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26 November 2023

Young leaders from around Australia have released a powerful statement, which will be presented at the 2023 United Nations Climate Change Conference (COP28) and calls for the Australian Government to lift its ambitions in the fight against climate change.

The National Child and Youth Statement was prepared after five consultations with young people across the country. This process was led by a group of eight youth climate leaders and advocates from around Australia and supported by UNICEF Australia and the Monash Sustainable Development Institute (MSDI). 

Improving climate finance and education, ensuring far-reaching adaptation to climate change, and supporting vulnerable neighbours in Asia and the Pacific region are among the key areas young people want the Australian Government to tackle. 

“Children and young people are disproportionately impacted by the effects of climate change,” the Statement reads. “We are more at risk of physical and mental health issues - having a higher chance of being directly impacted by environmental hazards and are more likely to be experiencing climate anxiety compared to other Australians. 

“Children and young people living in regional and rural areas of Australia are facing a particularly hard time, experiencing more extreme weather events and watching their way of life change rapidly.” 

This week thousands of people will gather in Dubai for the start of COP28 – UN Climate Change Conference, which brings together leaders in climate, across governments, business and UN agencies. The National Child and Youth Statement will form part of global youth policy discussions. 

Commenting on the release of the Statement, Nishadh Rego, Climate Advisor at UNICEF Australia said: “Climate change is changing childhood. For years, the world has watched the devastation resulting from climate-related disasters like bushfires and floods and impacts it is having on Australians including children, young people and our neighbours in the Pacific,” Mr Rego said. 

“We need to take urgent action, prioritising the needs and perspectives of children, who are the least responsible for this crisis, but bear the brunt of its impacts. COP28 – the UN Climate Change Conference provides an opportunity to include and strengthen the voices of young people and help them deal with a crisis they have not created.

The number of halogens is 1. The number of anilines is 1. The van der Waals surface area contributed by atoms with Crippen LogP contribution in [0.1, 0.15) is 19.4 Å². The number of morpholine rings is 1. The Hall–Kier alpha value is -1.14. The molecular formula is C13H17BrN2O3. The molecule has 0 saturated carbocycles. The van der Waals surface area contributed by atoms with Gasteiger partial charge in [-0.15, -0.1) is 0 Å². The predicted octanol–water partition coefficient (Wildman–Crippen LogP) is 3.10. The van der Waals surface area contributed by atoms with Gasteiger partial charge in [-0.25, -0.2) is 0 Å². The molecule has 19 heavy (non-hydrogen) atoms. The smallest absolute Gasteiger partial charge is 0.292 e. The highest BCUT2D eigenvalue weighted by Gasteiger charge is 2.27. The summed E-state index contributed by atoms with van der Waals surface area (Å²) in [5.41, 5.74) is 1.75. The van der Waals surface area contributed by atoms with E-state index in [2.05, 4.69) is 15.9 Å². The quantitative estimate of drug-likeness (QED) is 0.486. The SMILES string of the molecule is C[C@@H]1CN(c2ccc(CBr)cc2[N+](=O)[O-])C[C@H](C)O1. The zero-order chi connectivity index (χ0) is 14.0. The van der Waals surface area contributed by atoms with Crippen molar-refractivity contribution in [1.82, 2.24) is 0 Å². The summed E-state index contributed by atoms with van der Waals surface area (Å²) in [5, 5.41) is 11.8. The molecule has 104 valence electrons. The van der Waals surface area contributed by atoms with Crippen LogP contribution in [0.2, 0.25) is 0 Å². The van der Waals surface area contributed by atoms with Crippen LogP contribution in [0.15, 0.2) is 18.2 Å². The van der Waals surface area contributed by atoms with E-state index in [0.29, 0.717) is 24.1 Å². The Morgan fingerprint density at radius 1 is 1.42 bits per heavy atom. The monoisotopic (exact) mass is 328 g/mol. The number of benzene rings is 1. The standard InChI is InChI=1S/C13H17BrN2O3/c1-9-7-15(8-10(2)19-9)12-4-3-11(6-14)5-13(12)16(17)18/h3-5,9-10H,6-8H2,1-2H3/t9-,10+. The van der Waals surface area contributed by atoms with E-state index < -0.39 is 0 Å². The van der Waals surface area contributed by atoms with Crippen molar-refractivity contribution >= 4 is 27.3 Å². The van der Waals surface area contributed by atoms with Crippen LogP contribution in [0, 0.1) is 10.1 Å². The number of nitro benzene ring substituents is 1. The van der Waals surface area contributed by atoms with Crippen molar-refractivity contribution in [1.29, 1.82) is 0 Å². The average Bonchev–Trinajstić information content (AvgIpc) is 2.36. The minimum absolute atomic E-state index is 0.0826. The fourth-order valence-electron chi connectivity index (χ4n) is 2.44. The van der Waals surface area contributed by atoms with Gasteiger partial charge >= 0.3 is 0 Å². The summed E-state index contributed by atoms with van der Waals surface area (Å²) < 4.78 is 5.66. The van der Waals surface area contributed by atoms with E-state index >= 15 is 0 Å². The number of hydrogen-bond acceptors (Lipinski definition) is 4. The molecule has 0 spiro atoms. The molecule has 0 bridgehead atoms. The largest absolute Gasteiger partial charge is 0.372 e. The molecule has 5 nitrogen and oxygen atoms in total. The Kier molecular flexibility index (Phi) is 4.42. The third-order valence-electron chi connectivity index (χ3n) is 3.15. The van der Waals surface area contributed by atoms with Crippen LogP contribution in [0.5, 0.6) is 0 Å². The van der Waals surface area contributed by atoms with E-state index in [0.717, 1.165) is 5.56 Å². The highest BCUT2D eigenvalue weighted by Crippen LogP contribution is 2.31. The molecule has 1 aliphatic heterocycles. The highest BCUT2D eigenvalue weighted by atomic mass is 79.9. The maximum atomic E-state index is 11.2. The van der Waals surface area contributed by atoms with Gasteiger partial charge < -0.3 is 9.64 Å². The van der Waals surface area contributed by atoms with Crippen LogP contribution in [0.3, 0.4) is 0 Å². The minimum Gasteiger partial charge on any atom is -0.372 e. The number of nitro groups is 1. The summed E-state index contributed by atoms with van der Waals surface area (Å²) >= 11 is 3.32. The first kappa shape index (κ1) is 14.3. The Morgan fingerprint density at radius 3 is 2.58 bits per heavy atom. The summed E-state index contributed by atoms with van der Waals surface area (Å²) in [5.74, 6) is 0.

“UNICEF Australia wants to see governments including Australia be even more ambitious in their emissions reduction plans and prioritise children in global adaptation and finance commitments to tackling climate change.” 

MSDI Project Coordinator and Monash University COP28 Delegate, Isabelle Zhu-Maguire, was part of the LCOY Leadership Council, and led the all-day youth consultation session in Melbourne said: "COP28 is a pivotal moment for global climate action, and the National Child and Youth Statement ensures that the voices of young Australians are not only heard but integrated into the policy discourse. It is a call to action, urging governments to be ambitious and prioritise the well-being of children in the fight against climate change. 

“MSDI supported the creation of this statement to amplify the intelligence, passion and compassion of young people to the national and international conversations and decisions on climate change.” 

Here’s what three UNICEF Young Ambassadors who contributed to the National Child and Youth Statement had to say: 

• Luke McNamara, UNICEF Australia Young Ambassador (Canberra): “Our national youth statement attempts to unify the voices of young people to give our government a clear indication of the deep interest we have in climate change, the action we want to see to solve climate change, and the sense of hope we feel when it comes to being able to ensure our planet’s healthy future.” 

• Peta Pyrgiotis, UNICEF Australia Young Ambassador (NSW): “As a young Ethiopian woman living in Australia, I have seen the disproportionate impacts of climate change on Australians. I would love to see young people empowered to speak out and be included in global events such as COP where we can ensure climate is addressed as a human rights issue, not just an environmental issue." 

• Denzel James, UNICEF Australia Young Ambassador (South Australia): “I've come to understand the impact climate change has on our planet. I believe that the key to addressing this global challenge lies in our ability to open our eyes and ears to the realities of climate change. With great knowledge comes power, and with power, we can drive meaningful change for our future.” 

UNICEF is the UN organisation mandated to protect the rights of every child, everywhere, especially the most disadvantaged, and is the only organisation specifically named in the Convention on the Rights of the Child as a source of expert assistance and advice. 

Under Article 12, UNICEF is committed to creating opportunities for children and young people to participate and express their views in all matters affecting them. 

Notes to Editors: 

• Access the National Child and Youth Statement here

• COP28 - the 2023 United Nations Climate Change Conference - commences Thursday, 30 November, in Dubai, where UNICEF Australia will be speaking and raising the voices of young people. 

• The Local Conference of Youth involved four face to face consultations in Western Australia (Wadjuk Nyoongar), South Australia (Kaurna), Victoria (Naarm), and New South Wales (Gadigal), as well as an online consultation open to youth nation-wide.